Rita Scantlebury, who is in her 70s and receives a pension, said those who did not contribute to the scheme when they had the chance should not then receive anything from it. She also criticised companies who did not pay NIS, saying: “that has been going on for years and some people only find out when they get sick and try to make a claim”.
    Valerie Als called for heavy fines to be placed on any company found guilty
    of not paying NIS contributions for its employees.
    “That money can then go into the scheme, I think that would reduce the incidents as well as bolster the scheme,” she said.
    One of the suggestions was to raise the age requirement at which old age pensions were payable. However, Als, 58, did not agree with that.
    “I don’t like raising the age or working longer to qualify because people are not as healthy as they once were, people are dying faster,” she said.
    Als also proposed that micro business people, who may have difficulty paying traditional NIS, have their own special fund they can contribute to – a mini NIS scheme of sorts – so while they may not get the full contribution, they would still get something back.
    A taxi-driver, who gave his name as Ike, said: “I want to know why we might have to pay more NIS when we not getting any more money. Why should we pay more national insurance when we paying high taxes already on food, gas and clothes? We paying more for everything.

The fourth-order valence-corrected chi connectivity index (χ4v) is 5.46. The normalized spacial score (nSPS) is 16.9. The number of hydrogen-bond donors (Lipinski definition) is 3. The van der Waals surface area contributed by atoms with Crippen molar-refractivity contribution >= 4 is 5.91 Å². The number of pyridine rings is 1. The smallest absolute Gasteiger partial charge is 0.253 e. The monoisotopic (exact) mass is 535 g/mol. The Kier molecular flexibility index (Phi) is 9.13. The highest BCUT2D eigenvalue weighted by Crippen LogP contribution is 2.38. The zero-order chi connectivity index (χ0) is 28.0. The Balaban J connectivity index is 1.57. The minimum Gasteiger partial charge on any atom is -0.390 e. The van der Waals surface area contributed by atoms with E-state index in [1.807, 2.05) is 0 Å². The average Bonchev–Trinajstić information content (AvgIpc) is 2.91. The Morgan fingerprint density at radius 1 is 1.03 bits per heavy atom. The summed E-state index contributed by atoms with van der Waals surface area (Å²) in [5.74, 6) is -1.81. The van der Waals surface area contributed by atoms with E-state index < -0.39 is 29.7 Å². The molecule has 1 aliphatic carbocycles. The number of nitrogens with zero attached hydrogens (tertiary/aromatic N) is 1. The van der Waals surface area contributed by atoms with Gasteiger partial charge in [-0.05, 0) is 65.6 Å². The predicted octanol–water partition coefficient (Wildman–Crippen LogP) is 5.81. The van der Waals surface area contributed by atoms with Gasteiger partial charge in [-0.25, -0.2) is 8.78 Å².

“Barbados is the most expensive place in the Caribbean. It is unfair, how much more taxes [Government] want to put on people? Bajans out to all. The food prices, gas, everything is expensive. [They] cannot expect us to pay more taxes, we taxed out. We cannot take no more, is time we get a li’l ease,” he said.
    Another woman, who only gave her name as Stacy, said it was unfair to be paying so much money in a fund and not have it there when a person retired.
    “If we paying NIS now I think by the time we ready to retire we should have our pension here waiting on us,” she said. ( CA/RA)

    Source: Nation

  52. When discussion the state of the economy this is one KPI that should make us go hmmmm.

    Barbados’ trade deficit widens

    BARBADOS’ TRADE DEFICIT with its CARICOM neighbours and the wider world has widened.
    The Barbados Statistical Service (BSS) gave details of this in its monthly trade bulletin for June, the most recently available edition of the publication.
    “For the period January to June 2022, the value of imports to Barbados was $2.15 billion, whilst the value of total exports was $504.6 million representing an accumulated visible trade deficit of $1.64 billion as compared to a similar deficit of $1.12 billion for January to June 2021,” the BSS bulletin stated.
    “Imports for January to June 2022 were $713.2 million more than imports for the same period 2021, an increase of 49.4 per cent. Total exports showed an increase of some $185.9
    million or 58 per cent over the January to June 2021 figure.
    “Domestic exports increased by $26.5 million or 12 per cent over January to June 2021. The value of re-exports increased by $159.4 million or 159 per cent over the corresponding period 2021,” it added.